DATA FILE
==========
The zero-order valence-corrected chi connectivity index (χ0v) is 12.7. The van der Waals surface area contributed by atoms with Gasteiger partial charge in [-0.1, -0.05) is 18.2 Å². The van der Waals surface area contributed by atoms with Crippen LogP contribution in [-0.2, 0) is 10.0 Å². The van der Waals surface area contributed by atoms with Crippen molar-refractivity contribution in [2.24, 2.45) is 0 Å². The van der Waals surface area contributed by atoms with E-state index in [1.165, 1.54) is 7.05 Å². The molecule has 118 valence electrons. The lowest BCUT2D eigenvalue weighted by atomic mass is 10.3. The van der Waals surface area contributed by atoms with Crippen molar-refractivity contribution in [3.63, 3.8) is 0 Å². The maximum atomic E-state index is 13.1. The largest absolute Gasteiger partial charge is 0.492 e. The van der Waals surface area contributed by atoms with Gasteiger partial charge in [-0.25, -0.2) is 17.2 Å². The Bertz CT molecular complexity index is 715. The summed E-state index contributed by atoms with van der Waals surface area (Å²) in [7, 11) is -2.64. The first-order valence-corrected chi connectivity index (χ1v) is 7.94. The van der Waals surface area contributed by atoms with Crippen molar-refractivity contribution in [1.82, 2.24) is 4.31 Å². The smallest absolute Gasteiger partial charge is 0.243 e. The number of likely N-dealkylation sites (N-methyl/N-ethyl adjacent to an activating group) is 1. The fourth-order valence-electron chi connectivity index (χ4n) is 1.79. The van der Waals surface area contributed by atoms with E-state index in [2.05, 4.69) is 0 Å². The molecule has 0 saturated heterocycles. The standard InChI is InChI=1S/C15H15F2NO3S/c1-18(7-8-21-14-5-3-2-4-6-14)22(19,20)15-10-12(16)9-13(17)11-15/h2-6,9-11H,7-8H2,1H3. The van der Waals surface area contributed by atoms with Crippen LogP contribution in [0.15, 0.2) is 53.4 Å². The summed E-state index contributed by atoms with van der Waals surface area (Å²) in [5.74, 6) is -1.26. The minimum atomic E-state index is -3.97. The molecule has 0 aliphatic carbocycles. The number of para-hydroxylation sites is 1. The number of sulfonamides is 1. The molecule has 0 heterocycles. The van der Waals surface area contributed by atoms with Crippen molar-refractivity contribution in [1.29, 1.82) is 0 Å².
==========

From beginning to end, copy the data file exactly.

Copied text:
The zero-order valence-corrected chi connectivity index (χ0v) is 12.7. The van der Waals surface area contributed by atoms with Gasteiger partial charge in [-0.1, -0.05) is 18.2 Å². The van der Waals surface area contributed by atoms with Crippen LogP contribution in [-0.2, 0) is 10.0 Å². The van der Waals surface area contributed by atoms with Crippen molar-refractivity contribution in [2.24, 2.45) is 0 Å². The van der Waals surface area contributed by atoms with E-state index in [1.165, 1.54) is 7.05 Å². The molecule has 118 valence electrons. The lowest BCUT2D eigenvalue weighted by atomic mass is 10.3. The van der Waals surface area contributed by atoms with Crippen molar-refractivity contribution in [3.63, 3.8) is 0 Å². The maximum atomic E-state index is 13.1. The largest absolute Gasteiger partial charge is 0.492 e. The van der Waals surface area contributed by atoms with Gasteiger partial charge in [-0.25, -0.2) is 17.2 Å². The Bertz CT molecular complexity index is 715. The summed E-state index contributed by atoms with van der Waals surface area (Å²) in [7, 11) is -2.64. The first-order valence-corrected chi connectivity index (χ1v) is 7.94. The van der Waals surface area contributed by atoms with Crippen molar-refractivity contribution in [1.82, 2.24) is 4.31 Å². The smallest absolute Gasteiger partial charge is 0.243 e. The number of likely N-dealkylation sites (N-methyl/N-ethyl adjacent to an activating group) is 1. The fourth-order valence-electron chi connectivity index (χ4n) is 1.79. The van der Waals surface area contributed by atoms with E-state index in [2.05, 4.69) is 0 Å². The molecule has 0 saturated heterocycles. The standard InChI is InChI=1S/C15H15F2NO3S/c1-18(7-8-21-14-5-3-2-4-6-14)22(19,20)15-10-12(16)9-13(17)11-15/h2-6,9-11H,7-8H2,1H3. The van der Waals surface area contributed by atoms with Crippen LogP contribution in [0.15, 0.2) is 53.4 Å². The summed E-state index contributed by atoms with van der Waals surface area (Å²) in [5.74, 6) is -1.26. The minimum atomic E-state index is -3.97. The molecule has 0 aliphatic carbocycles. The number of para-hydroxylation sites is 1. The number of sulfonamides is 1. The molecule has 0 heterocycles. The van der Waals surface area contributed by atoms with Crippen molar-refractivity contribution in [1.29, 1.82) is 0 Å².